On the other hand, the Ninth Circuit Court of Appeals took a different view of the "processing" of the "computer data tapes" pertaining to taxpayer compliance that were at issue in Long v. IRS, 596 F.2d 362, 364 (9th Cir. 1979), cert. denied, 446 U.S. 917 (1980). Focusing upon this "processing" issue directly, it concluded that the "editing" of such requested tapes to delete individual taxpayer-identifying information was required under the FOIA. See 596 F.2d at 366-67. The Ninth Circuit based this conclusion upon the view that no record creation was involved in such an enterprise: "We do not believe . . . that the mere deletion of names, addresses, and social security numbers results in the agency's creating a whole new record." Id. at 366. It is not clear from the Ninth Circuit's opinion whether or not it considered whether the development of a new computer program would be required for the "editing" involved. Compare American Friends Service Comm. v. Department of Defense, Civil No. 83-4916, slip op. at 13 (E.D. Pa. Aug. 4, 1988) (discussing, but not deciding, whether agency would be placed to task of "developing some new computer software program" for purposes of database "processing").
Discussion of Responses
On this second survey issue, regarding the use of computer programming for purposes of "processing" records under the FOIA, the agencies' responses closely parallelled those given on the first survey issue. Again a large number of respondents -- 33 agencies (47.14%) -- expressed opposition to a requirement that they undertake new programming for "processing" purposes, while only two agencies (2.86%) indicated no opposition to such a requirement.
With this issue, however, a markedly greater number of agencies (fully half of them) did not indicate any distinct position on the issue in their responses -- reflecting relatively limited agency consideration of the general "programming" issue in connection with the task of "processing" electronic records as compared to that of "searching" for them.
As with the "programming for search" issue, but to a lesser overall degree, the agencies responding in the negative on this issue expressed their concerns that a programming requirement for "processing" purposes would impose undue constraints upon them. The National Archives and Records Administration, for example, responded that "it would impose an inordinate burden on an agency to expect it to reprogram its computers to segregate disclosable from nondisclosable data." To the Securities and Exchange Commission, "[a]ny such requirement would pose problems that are technically as well as practically insurmountable." The Office of Personnel Management, responding also along such lines, characterized the potential difficulties involved as "immense."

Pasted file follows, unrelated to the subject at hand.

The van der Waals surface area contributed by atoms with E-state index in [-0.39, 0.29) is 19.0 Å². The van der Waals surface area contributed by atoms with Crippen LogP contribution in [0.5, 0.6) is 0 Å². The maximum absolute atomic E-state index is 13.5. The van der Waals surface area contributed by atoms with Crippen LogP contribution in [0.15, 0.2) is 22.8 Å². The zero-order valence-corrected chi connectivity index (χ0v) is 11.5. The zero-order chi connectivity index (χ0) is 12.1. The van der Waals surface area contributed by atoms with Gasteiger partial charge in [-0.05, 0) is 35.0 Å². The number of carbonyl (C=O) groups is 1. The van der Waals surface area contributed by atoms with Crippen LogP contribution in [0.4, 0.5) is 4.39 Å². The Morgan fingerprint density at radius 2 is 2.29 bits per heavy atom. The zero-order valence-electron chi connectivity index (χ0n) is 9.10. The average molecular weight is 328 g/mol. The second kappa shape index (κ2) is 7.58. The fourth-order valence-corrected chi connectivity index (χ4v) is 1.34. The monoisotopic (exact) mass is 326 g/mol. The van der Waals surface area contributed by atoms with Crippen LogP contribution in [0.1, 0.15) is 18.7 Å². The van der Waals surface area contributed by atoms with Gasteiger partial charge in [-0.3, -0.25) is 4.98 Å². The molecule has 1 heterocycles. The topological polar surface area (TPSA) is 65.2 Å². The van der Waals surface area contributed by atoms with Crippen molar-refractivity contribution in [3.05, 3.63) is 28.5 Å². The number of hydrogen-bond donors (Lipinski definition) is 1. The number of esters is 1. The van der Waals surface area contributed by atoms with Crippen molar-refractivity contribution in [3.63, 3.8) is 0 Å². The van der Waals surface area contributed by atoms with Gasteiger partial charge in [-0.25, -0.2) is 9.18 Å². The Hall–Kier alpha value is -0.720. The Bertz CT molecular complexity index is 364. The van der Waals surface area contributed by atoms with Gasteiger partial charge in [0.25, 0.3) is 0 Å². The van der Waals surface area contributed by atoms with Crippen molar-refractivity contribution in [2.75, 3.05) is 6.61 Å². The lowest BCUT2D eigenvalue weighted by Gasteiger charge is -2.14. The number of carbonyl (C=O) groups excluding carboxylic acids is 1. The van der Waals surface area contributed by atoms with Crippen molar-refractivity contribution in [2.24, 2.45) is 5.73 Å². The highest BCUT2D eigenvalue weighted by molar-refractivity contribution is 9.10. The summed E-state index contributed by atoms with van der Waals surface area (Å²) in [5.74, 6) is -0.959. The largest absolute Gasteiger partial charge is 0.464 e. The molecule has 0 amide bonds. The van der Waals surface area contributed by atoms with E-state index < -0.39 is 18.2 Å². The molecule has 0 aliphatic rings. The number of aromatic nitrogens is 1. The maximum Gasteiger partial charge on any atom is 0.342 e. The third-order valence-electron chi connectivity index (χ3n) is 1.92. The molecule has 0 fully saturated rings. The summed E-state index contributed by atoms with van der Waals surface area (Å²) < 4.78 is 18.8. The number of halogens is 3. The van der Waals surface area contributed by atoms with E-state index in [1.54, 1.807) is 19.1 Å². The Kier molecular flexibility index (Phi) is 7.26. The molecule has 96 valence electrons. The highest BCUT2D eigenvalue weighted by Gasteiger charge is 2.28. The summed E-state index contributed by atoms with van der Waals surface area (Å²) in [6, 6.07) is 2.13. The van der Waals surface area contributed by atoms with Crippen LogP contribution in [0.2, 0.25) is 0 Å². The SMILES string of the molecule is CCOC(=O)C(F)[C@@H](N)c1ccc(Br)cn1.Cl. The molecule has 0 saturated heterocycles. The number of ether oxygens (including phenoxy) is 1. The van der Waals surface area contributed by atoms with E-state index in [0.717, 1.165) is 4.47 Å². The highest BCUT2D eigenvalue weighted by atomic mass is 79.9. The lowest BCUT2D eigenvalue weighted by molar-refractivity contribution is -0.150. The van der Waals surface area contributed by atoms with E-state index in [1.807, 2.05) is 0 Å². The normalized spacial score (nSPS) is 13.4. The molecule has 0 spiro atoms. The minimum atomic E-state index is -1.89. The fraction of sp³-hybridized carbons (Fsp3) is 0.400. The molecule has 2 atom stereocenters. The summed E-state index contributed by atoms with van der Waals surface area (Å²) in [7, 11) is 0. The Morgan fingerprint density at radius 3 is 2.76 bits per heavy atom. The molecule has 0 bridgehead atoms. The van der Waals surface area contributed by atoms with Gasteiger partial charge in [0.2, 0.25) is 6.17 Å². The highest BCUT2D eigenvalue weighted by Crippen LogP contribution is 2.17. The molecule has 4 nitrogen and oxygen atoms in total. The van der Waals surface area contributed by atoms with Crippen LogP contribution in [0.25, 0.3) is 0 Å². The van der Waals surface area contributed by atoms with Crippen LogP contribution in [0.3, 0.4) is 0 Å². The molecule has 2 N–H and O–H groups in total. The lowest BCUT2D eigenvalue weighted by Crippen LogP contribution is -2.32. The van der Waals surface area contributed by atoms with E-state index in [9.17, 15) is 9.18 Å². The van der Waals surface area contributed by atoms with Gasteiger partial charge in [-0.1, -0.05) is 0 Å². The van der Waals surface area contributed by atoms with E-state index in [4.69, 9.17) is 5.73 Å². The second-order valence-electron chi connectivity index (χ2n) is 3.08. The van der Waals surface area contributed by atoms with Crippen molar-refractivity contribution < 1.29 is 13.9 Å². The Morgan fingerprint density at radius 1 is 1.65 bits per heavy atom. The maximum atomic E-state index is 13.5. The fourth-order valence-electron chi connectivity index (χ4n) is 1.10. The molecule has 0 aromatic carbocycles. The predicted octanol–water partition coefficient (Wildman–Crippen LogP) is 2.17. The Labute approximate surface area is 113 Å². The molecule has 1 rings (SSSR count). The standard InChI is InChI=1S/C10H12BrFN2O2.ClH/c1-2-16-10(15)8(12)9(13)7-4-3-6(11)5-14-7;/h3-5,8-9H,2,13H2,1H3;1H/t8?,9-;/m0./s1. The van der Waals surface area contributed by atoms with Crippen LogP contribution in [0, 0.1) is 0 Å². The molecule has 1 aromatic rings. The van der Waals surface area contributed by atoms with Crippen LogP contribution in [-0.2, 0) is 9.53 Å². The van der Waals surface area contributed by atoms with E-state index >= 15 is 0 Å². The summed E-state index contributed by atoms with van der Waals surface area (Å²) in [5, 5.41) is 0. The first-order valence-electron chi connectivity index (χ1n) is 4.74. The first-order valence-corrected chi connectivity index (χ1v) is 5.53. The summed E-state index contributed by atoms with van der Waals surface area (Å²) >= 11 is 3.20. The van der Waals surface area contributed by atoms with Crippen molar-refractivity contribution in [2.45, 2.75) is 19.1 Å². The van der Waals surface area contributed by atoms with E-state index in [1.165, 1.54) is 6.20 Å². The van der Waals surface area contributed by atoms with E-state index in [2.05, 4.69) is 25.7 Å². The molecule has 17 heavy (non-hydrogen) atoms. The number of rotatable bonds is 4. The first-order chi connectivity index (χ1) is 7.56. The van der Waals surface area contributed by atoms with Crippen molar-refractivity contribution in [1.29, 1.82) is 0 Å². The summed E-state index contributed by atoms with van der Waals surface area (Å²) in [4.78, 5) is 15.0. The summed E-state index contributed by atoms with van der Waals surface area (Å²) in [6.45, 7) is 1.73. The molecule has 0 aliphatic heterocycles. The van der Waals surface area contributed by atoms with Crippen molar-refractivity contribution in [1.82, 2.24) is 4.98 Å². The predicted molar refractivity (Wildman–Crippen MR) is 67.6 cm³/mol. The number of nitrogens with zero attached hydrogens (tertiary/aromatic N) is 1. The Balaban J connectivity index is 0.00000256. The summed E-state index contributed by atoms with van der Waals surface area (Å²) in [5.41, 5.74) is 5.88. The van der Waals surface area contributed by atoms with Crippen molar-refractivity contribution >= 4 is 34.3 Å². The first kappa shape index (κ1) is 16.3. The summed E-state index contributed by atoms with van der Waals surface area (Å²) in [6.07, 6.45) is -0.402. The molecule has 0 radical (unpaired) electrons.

A number of these agencies pointed to underlying administrative concerns as the basis for their position on this issue, just as agencies did on the "programming for search" issue. For example, the Federal Maritime Commission voiced its concern that a new programming requirement would "work a particular hardship on [it] in light of its limited resources." Similarly, the Nuclear Regulatory Commission worried that such a requirement "could adversely impact staff resources and the agency's ability to conduct its daily program activities." It observed that "the more complex agency-developed special applications software can require days or months of reprogramming time." Along these same lines, the Export-Import Bank expressed its view that it is "much less burdensome and expensive" to process requested records manually than to do so through computer programming efforts.
Not all agencies agreed with this latter assessment, however.
The Department of Veterans Affairs, while adhering to its
position against the imposition of new programming requirements,
specifically concluded that "it may be in an agency's best interest"
to undertake "processing" through programming instead of
manually in certain situations. Likewise, the Pension Benefit
Guaranty Corporation observed that "an agency's purposes might be
better served, and its resources conserved, by creating such a
'segregating' program to avoid
The responses on this issue indicated that such programming steps for "processing" purposes have been undertaken by agencies in some instances. The Health Care Financing Administration, for example, stated that it has done so "on occasion," because it has "found that such programming is often much less labor-intensive than manual editing of print-outs of electronic records which contain fields we find to be exempt from mandatory release." Similarly, the Marine Corps responded that it commonly undertakes such steps "[w]here practicable."